C++: k-Nearest Neighbours with Lambdas and Priority Queues

I implemented getting the $$\k\$$-nearest neighbours of an origin point to a set of points in C++17. I tried to use some more modern C++ lambda techniques and was looking for feedback on use of lambdas, auto return types, and using a custom comparison function with priority queue.

1. Should other lambdas be captured by referenced or by value?
2. For auto return types, when should you use the arrow notation to signify a return type?
3. Is there a cleaner way to declare the type of queue in the code below?

Other feedback is welcome too.

#include <algorithm>
#include <iostream>
#include <queue>

using Point = std::pair<int, int>;

auto knn(const std::vector<Point>& points,
const Point& origin,
const int k) -> std::vector<Point> {
auto squared_distance = [&origin](const Point& p) {
const int dx = std::get<0>(p) - std::get<0>(origin);
const int dy = std::get<1>(p) - std::get<1>(origin);
return dx*dx + dy*dy;
};

auto closer = [&squared_distance](const Point& p1, const Point& p2) {
return squared_distance(p1) > squared_distance(p2);
};
std::priority_queue<Point, std::vector<Point>, decltype(closer)> queue(closer);

for (const auto& point : points) {
queue.push(point);
}

std::vector<Point> nearest_neighbours;
for (int i = 0; i < k; ++i) {
nearest_neighbours.emplace_back(std::move(queue.top()));
queue.pop();
}
return nearest_neighbours;
}


Should other lambdas be captured by referenced or by value?

Functionally, for non-mutable lambdas, it doesn't matter. However, if a lambda is marked mutable then capturing by value will make a copy of the lambda's state, whereas if it's a reference no copy is made. Here is an example you can try out yourself:

#include <iostream>
#include <vector>
#include <algorithm>

int main() {
std::vector<int> vs[2];
auto iota = [i=0]() mutable {return i++;};
auto generator = [&iota]() mutable {return iota();}; // try removing the &

for(auto &v: vs) {
std::generate_n(std::back_inserter(v), 5, generator); // try using iota directly
for(auto i: v)
std::cout << i << ' ';
std::cout << '\n';
}
}


It's probably best to capture them by reference, unless mutable lambdas are used and you want a copy of the state to be made.

For auto return types, when should you use the arrow notation to signify a return type?

You should use it when it is important to constrain the return type, so that you don't accidentily return the wrong type. For example, if I want to write a function that calculates the square root of something, and always return the same type as the input, you should write:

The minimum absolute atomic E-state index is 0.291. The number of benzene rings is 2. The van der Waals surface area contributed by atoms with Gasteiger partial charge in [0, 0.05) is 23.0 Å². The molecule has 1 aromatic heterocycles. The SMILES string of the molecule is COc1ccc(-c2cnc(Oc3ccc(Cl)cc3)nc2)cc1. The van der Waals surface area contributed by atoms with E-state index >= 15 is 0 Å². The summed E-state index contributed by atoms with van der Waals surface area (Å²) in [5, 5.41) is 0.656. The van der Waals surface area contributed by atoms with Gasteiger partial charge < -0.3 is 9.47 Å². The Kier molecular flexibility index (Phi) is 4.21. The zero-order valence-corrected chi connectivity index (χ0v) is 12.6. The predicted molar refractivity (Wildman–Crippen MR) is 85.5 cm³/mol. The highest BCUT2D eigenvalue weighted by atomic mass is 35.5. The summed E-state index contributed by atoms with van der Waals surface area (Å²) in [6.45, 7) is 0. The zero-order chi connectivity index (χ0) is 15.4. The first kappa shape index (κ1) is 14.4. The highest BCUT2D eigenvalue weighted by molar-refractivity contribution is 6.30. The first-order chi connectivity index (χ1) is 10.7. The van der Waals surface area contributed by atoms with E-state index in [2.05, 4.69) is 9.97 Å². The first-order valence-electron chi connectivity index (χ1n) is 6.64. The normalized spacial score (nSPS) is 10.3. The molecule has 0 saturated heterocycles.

auto square_root(auto value) -> decltype(value) {
return std::sqrt(value);
}


If you omit the trailing return type, then calling the above function with an int will return a double instead. And that might then be a problem if you would do something like:

printf("Square root of 4 is %d\n", square_root(4)); // runtime error


Is there a cleaner way to declare the type of queue in the code below?

Yes, if you can make the compiler deduce that it should use closer() to compare two Points. One option is to make Point a class and implement operator<(), another one (as pointed out by Mikael H) is to just define a global overload for operator< that takes two Points:

bool operator<(const Point& p1, const Point& p2) {
return closer(p1, p2);
}


Then you can just write:

std::priority_queue<Point> queue;


Use std::partial_sort_copy

Using a priority queue is one way to solve it, but it is a bit cumbersome here, since there is no fast way to get the first k elements out. Also, by adding all input elements to the queue, you have sorted all elements, which means you have done more work than necessary. What you want is just to do a partial sort, where you sort the input array until you get the first k smallest elements, and you don't care about the order of the rest. std::partial_sort_copy() allows you to do that, while still allowing a const reference to the input vector:

std::vector<Point> nearest_neighbours(k);
std::partial_sort_copy(points.begin(), points.end(), nearest_neighbours.begin(), neareset_neighbours.end(), closer);
return nearest_neighbours;

• I don't agree lambdas are like passing a function pointer (in C). A lambda is basically a class, containing members corresponding to its closure. The same rules as for classes should hold for lambdas - if the lambda/class is small, a copy is suitable, otherwise a reference might be better (ignoring lifetime). Commented Jun 15, 2020 at 10:20
• Also note that Point does not need to be a class to define the operator>. It is sufficient to create a free function bool operator>(const Point& p1, const Point& p2) for std::priority_queue to find the comparison operator without having to have it passed. Commented Jun 15, 2020 at 10:22
• @MikaelH You're correct that a lambda expression is basically an object, which has storage if there are captures. But I don't think it matters if it is captured by reference or not, since if anything is captured, it can only be passed to template functions, which will always be inlined, so the compiler is always able to optimize it regardless of whether it's a reference or not? It's different for mutable lambdas though, there copy vs. reference would make a semantic difference. Commented Jun 15, 2020 at 12:18
• I think that it's still an object, regardless of what you do with it. A lambda is a class like any other, with the type being unnamed. Putting the code to cppinsights gives cppinsights.io/s/7fe0d32a. Using reference or value will create an object reference or object - impacting size. Just as you would use value or reference when adding a member to a class, you should probably do the same for lambdas. Commented Jun 15, 2020 at 12:45
• @MikaelH Interestingly, passing the lambda by value results in slightly shorter assembly output by both GCC and Clang, see this diff for example: godbolt.org/z/cL3W8X Commented Jun 15, 2020 at 12:56